Thursday, May 14, 2015

A change for the better

I take this week's Jeb Bush follies as a good sign about U.S. politics. For too long, not supporting a war, no matter how boneheaded and wrong it may be, was viewed as political suicide for a national candidate. It was taken as a given that Congressmen who opposed invading Iraq would pay a political price if they voted against the 2002 authorization for the use of military force, while voting for the measure would be relatively risk-free. That is why John Kerry and Hillary Clinton voted for it, even if they may have been against it privately.

That is precisely the opposite of how things should work, IMHO. If you are going to vote to kill people, at the very least, you should risk a political price if it does not turn out well. But that is not how American politics seemed to work.

At least not until recently. Maybe it started with the 2008 Presidential campaign--you can make a plausible argument that Hillary Clinton and not Barack Obama would be president right now if it weren't for Clinton's vote in favor of the Iraq War. But it is really refreshing to see the Iraq War debacle taking a political toll on the Republican side.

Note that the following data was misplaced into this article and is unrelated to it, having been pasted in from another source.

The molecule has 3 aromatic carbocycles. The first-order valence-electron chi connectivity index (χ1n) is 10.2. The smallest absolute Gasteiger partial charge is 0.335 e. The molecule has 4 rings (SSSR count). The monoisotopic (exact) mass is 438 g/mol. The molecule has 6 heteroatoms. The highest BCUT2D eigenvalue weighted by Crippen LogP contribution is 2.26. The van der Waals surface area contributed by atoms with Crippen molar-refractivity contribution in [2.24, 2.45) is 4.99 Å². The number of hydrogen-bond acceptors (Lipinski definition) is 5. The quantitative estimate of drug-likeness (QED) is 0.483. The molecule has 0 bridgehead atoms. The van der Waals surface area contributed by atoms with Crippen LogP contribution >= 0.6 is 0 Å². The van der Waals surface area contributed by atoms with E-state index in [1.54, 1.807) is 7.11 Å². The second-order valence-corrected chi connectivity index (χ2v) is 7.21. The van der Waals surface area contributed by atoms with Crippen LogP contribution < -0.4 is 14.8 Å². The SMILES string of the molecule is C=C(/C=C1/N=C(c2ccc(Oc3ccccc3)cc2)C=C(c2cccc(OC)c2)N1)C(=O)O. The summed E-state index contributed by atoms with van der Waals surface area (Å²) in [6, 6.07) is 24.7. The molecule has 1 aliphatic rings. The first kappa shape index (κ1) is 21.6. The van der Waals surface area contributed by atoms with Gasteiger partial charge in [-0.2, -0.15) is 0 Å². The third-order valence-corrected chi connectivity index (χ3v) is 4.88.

Someone named Bush facing the reality that his presidential prospects are threatened unless he admits that the Iraq War was a bad idea is a remarkable development.

RELATED: JMM calls Jeb's decision to characterize the Iraq War as a mistake "a watershed moment". I can't say i disagree. Back when I started this taco stand in 2003, it was hard to find a politician on the Democratic side who was willing to call the Iraq War a mistake. And on the Republican side, just hinting that it wasn't the greatest thing ever was liable to have you branded a traitor. Over the past few days all of Jeb's rivals for the Republican nomination have been quick to brand the war a mistake. That is a huge change.